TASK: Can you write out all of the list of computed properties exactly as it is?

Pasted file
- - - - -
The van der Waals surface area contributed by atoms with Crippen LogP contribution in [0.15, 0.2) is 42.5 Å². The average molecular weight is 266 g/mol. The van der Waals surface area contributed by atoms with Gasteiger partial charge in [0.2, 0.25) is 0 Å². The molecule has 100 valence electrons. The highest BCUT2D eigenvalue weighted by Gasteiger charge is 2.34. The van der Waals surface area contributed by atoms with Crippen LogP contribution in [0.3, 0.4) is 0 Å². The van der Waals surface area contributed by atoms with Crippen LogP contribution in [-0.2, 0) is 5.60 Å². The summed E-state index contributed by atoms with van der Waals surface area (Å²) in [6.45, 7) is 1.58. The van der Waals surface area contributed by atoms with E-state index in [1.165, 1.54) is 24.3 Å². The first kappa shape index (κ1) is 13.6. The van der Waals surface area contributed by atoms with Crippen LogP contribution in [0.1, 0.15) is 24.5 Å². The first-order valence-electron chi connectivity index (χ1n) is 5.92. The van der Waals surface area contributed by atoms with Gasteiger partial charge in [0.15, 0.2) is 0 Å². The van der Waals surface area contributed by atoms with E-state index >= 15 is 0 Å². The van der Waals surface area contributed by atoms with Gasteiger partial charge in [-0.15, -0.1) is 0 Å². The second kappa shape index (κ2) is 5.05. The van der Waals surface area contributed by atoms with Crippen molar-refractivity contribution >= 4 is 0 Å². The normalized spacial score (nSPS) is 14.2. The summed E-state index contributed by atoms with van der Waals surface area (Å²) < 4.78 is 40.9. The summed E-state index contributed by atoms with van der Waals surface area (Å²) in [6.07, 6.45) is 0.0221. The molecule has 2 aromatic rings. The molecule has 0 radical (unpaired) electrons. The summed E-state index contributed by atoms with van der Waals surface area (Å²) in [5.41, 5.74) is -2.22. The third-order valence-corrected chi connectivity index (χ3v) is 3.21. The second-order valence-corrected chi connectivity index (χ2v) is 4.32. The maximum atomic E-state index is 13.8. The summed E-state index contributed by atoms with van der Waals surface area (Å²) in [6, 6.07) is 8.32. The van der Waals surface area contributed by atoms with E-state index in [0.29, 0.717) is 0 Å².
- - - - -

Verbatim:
The van der Waals surface area contributed by atoms with Crippen LogP contribution in [0.15, 0.2) is 42.5 Å². The average molecular weight is 266 g/mol. The van der Waals surface area contributed by atoms with Gasteiger partial charge in [0.2, 0.25) is 0 Å². The molecule has 100 valence electrons. The highest BCUT2D eigenvalue weighted by Gasteiger charge is 2.34. The van der Waals surface area contributed by atoms with Crippen LogP contribution in [0.3, 0.4) is 0 Å². The van der Waals surface area contributed by atoms with Crippen LogP contribution in [-0.2, 0) is 5.60 Å². The summed E-state index contributed by atoms with van der Waals surface area (Å²) in [6.45, 7) is 1.58. The van der Waals surface area contributed by atoms with E-state index in [1.165, 1.54) is 24.3 Å². The first kappa shape index (κ1) is 13.6. The van der Waals surface area contributed by atoms with Crippen LogP contribution in [0.1, 0.15) is 24.5 Å². The first-order valence-electron chi connectivity index (χ1n) is 5.92. The van der Waals surface area contributed by atoms with Gasteiger partial charge in [0.15, 0.2) is 0 Å². The van der Waals surface area contributed by atoms with E-state index >= 15 is 0 Å². The van der Waals surface area contributed by atoms with Gasteiger partial charge in [-0.15, -0.1) is 0 Å². The second kappa shape index (κ2) is 5.05. The van der Waals surface area contributed by atoms with Crippen molar-refractivity contribution >= 4 is 0 Å². The normalized spacial score (nSPS) is 14.2. The summed E-state index contributed by atoms with van der Waals surface area (Å²) < 4.78 is 40.9. The summed E-state index contributed by atoms with van der Waals surface area (Å²) in [6.07, 6.45) is 0.0221. The molecule has 2 aromatic rings. The molecule has 0 radical (unpaired) electrons. The summed E-state index contributed by atoms with van der Waals surface area (Å²) in [5.41, 5.74) is -2.22. The third-order valence-corrected chi connectivity index (χ3v) is 3.21. The second-order valence-corrected chi connectivity index (χ2v) is 4.32. The maximum atomic E-state index is 13.8. The summed E-state index contributed by atoms with van der Waals surface area (Å²) in [6, 6.07) is 8.32. The van der Waals surface area contributed by atoms with E-state index in [0.29, 0.717) is 0 Å².